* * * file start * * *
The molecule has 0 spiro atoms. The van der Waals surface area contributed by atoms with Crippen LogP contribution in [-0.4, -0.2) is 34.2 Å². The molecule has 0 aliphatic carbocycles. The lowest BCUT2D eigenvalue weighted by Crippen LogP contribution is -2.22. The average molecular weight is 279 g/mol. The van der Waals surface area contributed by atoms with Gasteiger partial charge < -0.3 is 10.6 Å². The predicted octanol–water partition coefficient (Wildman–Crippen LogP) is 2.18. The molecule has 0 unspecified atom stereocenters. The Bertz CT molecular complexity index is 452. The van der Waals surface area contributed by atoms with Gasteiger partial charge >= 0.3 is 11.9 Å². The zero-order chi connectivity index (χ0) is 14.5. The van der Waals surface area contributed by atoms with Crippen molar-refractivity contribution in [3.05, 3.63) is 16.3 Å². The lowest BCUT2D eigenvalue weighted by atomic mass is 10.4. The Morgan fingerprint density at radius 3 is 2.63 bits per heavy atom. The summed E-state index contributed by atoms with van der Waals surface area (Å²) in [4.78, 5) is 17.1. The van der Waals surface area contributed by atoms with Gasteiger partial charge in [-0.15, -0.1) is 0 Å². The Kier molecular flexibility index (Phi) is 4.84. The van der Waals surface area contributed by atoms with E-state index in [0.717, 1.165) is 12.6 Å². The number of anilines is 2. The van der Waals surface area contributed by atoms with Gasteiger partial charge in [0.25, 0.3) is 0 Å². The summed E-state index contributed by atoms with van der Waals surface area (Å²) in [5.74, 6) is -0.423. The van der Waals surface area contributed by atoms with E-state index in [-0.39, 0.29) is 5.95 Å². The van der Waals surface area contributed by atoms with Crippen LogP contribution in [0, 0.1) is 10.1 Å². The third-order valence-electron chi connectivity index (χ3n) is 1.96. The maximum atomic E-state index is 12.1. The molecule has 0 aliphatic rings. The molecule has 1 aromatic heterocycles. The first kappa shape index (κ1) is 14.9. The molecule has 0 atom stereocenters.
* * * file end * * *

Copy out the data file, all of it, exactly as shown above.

The molecule has 0 spiro atoms. The van der Waals surface area contributed by atoms with Crippen LogP contribution in [-0.4, -0.2) is 34.2 Å². The molecule has 0 aliphatic carbocycles. The lowest BCUT2D eigenvalue weighted by Crippen LogP contribution is -2.22. The average molecular weight is 279 g/mol. The van der Waals surface area contributed by atoms with Gasteiger partial charge < -0.3 is 10.6 Å². The predicted octanol–water partition coefficient (Wildman–Crippen LogP) is 2.18. The molecule has 0 unspecified atom stereocenters. The Bertz CT molecular complexity index is 452. The van der Waals surface area contributed by atoms with Gasteiger partial charge >= 0.3 is 11.9 Å². The zero-order chi connectivity index (χ0) is 14.5. The van der Waals surface area contributed by atoms with Crippen molar-refractivity contribution in [3.05, 3.63) is 16.3 Å². The lowest BCUT2D eigenvalue weighted by atomic mass is 10.4. The Morgan fingerprint density at radius 3 is 2.63 bits per heavy atom. The summed E-state index contributed by atoms with van der Waals surface area (Å²) in [4.78, 5) is 17.1. The van der Waals surface area contributed by atoms with Gasteiger partial charge in [-0.15, -0.1) is 0 Å². The Kier molecular flexibility index (Phi) is 4.84. The van der Waals surface area contributed by atoms with E-state index in [0.717, 1.165) is 12.6 Å². The number of anilines is 2. The van der Waals surface area contributed by atoms with Gasteiger partial charge in [0.25, 0.3) is 0 Å². The summed E-state index contributed by atoms with van der Waals surface area (Å²) in [5.74, 6) is -0.423. The van der Waals surface area contributed by atoms with E-state index in [-0.39, 0.29) is 5.95 Å². The van der Waals surface area contributed by atoms with Crippen LogP contribution in [0, 0.1) is 10.1 Å². The third-order valence-electron chi connectivity index (χ3n) is 1.96. The maximum atomic E-state index is 12.1. The molecule has 0 aliphatic rings. The molecule has 1 aromatic heterocycles. The first kappa shape index (κ1) is 14.9. The molecule has 0 atom stereocenters.